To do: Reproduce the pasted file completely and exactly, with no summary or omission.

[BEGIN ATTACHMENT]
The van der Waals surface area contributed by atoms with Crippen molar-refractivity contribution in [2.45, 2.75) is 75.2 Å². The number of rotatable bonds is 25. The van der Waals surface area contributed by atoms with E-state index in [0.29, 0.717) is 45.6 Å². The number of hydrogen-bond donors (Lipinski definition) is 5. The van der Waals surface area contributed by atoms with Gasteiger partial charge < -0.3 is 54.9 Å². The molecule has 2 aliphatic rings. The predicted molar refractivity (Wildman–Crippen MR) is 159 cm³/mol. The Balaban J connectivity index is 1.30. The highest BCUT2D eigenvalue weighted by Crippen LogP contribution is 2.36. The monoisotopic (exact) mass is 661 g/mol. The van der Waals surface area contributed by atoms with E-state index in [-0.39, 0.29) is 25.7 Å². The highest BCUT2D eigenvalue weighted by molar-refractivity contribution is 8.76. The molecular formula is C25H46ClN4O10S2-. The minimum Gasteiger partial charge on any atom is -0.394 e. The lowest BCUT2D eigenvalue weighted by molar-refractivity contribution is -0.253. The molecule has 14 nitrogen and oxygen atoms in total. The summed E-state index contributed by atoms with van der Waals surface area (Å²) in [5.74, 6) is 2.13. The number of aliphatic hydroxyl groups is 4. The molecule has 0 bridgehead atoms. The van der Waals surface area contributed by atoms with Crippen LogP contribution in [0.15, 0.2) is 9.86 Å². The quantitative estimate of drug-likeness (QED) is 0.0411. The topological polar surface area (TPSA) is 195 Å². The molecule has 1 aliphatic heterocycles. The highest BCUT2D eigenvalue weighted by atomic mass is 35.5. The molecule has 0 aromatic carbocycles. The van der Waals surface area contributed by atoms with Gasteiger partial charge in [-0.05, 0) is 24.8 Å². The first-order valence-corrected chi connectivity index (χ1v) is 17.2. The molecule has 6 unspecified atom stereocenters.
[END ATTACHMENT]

The van der Waals surface area contributed by atoms with Crippen molar-refractivity contribution in [2.45, 2.75) is 75.2 Å². The number of rotatable bonds is 25. The van der Waals surface area contributed by atoms with E-state index in [0.29, 0.717) is 45.6 Å². The number of hydrogen-bond donors (Lipinski definition) is 5. The van der Waals surface area contributed by atoms with Gasteiger partial charge < -0.3 is 54.9 Å². The molecule has 2 aliphatic rings. The predicted molar refractivity (Wildman–Crippen MR) is 159 cm³/mol. The Balaban J connectivity index is 1.30. The highest BCUT2D eigenvalue weighted by Crippen LogP contribution is 2.36. The monoisotopic (exact) mass is 661 g/mol. The van der Waals surface area contributed by atoms with E-state index in [-0.39, 0.29) is 25.7 Å². The highest BCUT2D eigenvalue weighted by molar-refractivity contribution is 8.76. The molecular formula is C25H46ClN4O10S2-. The minimum Gasteiger partial charge on any atom is -0.394 e. The lowest BCUT2D eigenvalue weighted by molar-refractivity contribution is -0.253. The molecule has 14 nitrogen and oxygen atoms in total. The summed E-state index contributed by atoms with van der Waals surface area (Å²) in [5.74, 6) is 2.13. The number of aliphatic hydroxyl groups is 4. The molecule has 0 bridgehead atoms. The van der Waals surface area contributed by atoms with Crippen LogP contribution in [0.15, 0.2) is 9.86 Å². The quantitative estimate of drug-likeness (QED) is 0.0411. The topological polar surface area (TPSA) is 195 Å². The molecule has 1 aliphatic heterocycles. The highest BCUT2D eigenvalue weighted by atomic mass is 35.5. The molecule has 0 aromatic carbocycles. The van der Waals surface area contributed by atoms with Gasteiger partial charge in [-0.05, 0) is 24.8 Å². The first-order valence-corrected chi connectivity index (χ1v) is 17.2. The molecule has 6 unspecified atom stereocenters.